Until recently, the final resting place of Indigenous soldier and WWI prisoner of war Robert George Garner was an unmarked section of grass, nestled between two concrete slabs in an unassuming corner of Sydney’s Rookwood Cemetery.
But Garner’s service to his country has been recognised at last, with his grave receiving a new commemorative plot and headstone.
Funded by the Department of Veterans Affairs, the new plot was visited by Garner’s daughter, Fae Warry, for the first time.
She said her first visit to Rookwood in October 2015 had been the end of a lengthy search to find her father’s grave that had brought feelings of guilt and sadness.
“It was an unmarked grave — it was just a patch of grass, so that was a bit sad, but we did have a couple of roses that we bought from the kiosk that we were able to put there,” Ms Warry said.
“It was a terrible war and he must have went through hell, like they all did, so it’s good to think that he is now being recognised like a lot of others are now being as well.”
Photo found by Belgian collector
Garner’s life was one of struggle, adversity and triumph — from his birth in Sydney’s Benevolent Asylum to the bullet-riddled plains of the Western Front and the confines of German prisoner-of-war camps.
It was a story of great intrigue but one that few outside his immediate family knew.
That was until a photograph of Garner taken inside a POW camp in 1917 emerged online, sparking renewed interest in his life and a desire to appropriately acknowledge and recognise his military service.
The photo was from an album found by Belgian WWI collector and researcher Ian Roofthooft as he scrolled through online auction websites in early 2015.
Mr Roofthooft said he was caught off guard by the level of detail in the photos.
“There were photographs with soldiers, most French, but also Irish, Scottish, Belgian and Australian, and almost every photograph with a single portrait … has the soldier’s name and sometimes the address on the back,” he said.
The image of the 26-year-old Garner, with his strong jawline, high cheekbones, tight curly hair and dark complexion, demanded attention, Mr Roofthooft added.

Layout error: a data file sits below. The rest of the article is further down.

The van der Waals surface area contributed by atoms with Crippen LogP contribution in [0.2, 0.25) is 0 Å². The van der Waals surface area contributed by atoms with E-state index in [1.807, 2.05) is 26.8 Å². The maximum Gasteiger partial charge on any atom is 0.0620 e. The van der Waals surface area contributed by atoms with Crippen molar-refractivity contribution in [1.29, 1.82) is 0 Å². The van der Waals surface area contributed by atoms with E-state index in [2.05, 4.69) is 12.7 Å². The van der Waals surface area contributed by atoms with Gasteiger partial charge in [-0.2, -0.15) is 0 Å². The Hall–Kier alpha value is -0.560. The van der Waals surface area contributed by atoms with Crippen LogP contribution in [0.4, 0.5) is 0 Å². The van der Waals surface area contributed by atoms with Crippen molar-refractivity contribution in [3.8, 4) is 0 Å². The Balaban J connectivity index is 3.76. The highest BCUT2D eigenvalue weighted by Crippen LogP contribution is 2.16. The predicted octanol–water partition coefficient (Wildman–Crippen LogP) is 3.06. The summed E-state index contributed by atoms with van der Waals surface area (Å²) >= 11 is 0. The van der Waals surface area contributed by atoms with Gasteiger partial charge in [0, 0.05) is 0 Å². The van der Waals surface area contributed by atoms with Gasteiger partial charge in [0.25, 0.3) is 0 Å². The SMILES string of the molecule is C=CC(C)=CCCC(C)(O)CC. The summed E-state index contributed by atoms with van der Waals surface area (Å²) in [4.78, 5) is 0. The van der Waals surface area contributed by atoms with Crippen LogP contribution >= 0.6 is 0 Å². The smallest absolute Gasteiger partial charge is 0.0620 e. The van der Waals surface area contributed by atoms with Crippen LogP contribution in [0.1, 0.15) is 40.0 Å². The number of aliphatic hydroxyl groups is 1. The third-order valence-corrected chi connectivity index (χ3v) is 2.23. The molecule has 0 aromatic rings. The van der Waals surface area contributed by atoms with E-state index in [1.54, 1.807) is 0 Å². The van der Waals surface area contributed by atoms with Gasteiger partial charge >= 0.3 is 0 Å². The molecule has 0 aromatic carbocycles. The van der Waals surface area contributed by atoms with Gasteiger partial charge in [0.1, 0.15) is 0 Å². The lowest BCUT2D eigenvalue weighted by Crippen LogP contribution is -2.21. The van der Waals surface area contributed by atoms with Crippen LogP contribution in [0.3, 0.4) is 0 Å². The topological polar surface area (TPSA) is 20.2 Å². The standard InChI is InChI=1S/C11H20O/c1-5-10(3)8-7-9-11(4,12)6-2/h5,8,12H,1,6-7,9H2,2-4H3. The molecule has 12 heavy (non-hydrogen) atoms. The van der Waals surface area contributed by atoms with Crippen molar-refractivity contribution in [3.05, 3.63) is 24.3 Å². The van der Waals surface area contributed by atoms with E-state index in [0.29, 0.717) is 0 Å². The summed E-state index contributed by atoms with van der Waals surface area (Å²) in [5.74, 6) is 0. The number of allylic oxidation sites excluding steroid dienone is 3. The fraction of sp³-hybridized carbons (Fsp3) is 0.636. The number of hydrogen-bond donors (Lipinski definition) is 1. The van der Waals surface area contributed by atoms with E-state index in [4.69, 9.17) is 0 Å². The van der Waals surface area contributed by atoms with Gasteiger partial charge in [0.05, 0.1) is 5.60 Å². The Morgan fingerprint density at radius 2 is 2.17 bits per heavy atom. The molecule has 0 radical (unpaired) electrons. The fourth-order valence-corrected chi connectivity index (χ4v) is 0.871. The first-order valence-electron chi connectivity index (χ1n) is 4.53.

“A picture of an Anzac soldier in these camps is very rare, but a picture with an Aboriginal solider, it’s almost impossible to find.
“So I was very surprised that there was a picture of this man in that album. He looked very good.
“On the back of the photo was his name and the village where he lived, and we soon found out he still had family in Australia.”
Life as a POW
Michael Bell, the Indigenous liaison officer at the Australian War Memorial, said the discovery came as a welcome surprise.
“It’s a stunning photo; he is a very good-looking, handsome, dignified man,” he said.
Garner went missing in action in 1917 following a German attack against the 17th Battalion that resulted in heavy casualties.
His legs had been wounded by shrapnel and he received treatment at the Wahn POW camp.
In the months that followed, Garner was relocated to several camps across Germany including Hameln, Rennbahn (Münster II), Minden and Friedrichsfeld.
Most prisoners were forced to provide labour for their captors six days a week, Mr Bell said.
“Robert George Garner is fairly unique for us: he is one of the 20 known Aboriginal prisoners of war in WWI.”
Mr Roofthooft said the album he discovered belonged to a French soldier, Emile Lansberg, who had spent considerable time alongside Garner in the prison camps.
“It was not unusual that prisoners of war exchanged photographs of themselves as a souvenir of the war,” he said.
After the war, Lansberg and his album returned to France, where it remained in his family until his grandchildren listed it for sale almost a century later.
Brothers in arms
Inspired by his older sibling, Garner’s 19-year-old brother Elias McAllaster joined him on the Western Front.
Questions were likely raised as to both brothers’ eligibility to serve, due to a policy at the time that restricted those of a non-European background from enlisting.
But exceptions were often made, Mr Bell said.
“It varied from doctor to doctor. Some would say, ‘you’re fine, you’re healthy, you’re fit, in you go’, despite the colour of your skin, while others flatly refused.”
McAllaster, a frontline trooper, took part in several significant actions, including the Battle of Bullecourt.
On May 3, 1917, he was wounded in action and left unconscious by an exploding shell.
He would complain of noises in his head, giddiness and difficulty standing, with a tremor throughout his body keeping him hospitalised for two months.
Failure to fully recover ultimately led to his military discharge.
Ms Warry was quite young when her father died, meaning most of what she knows about his life was told to her by her mother and older siblings.
She did, however, spend a considerable amount of time with her Uncle Elias, even living with the family during her teenage years.
She could not recall her uncle ever showing signs of physical or emotional struggle, though the same could not be said of her father.
“Uncle Eli seemed quite strong and well, but my father, he had problems — he had both legs injured from the war and he also had difficulty breathing.”
While McAllaster lived into his 60s, Garner died aged 46 after long struggles with his health.
He spent the latter part of his life working as a labourer, supplementing his income by busking in the streets of Newcastle — Hawaiian music was a favourite.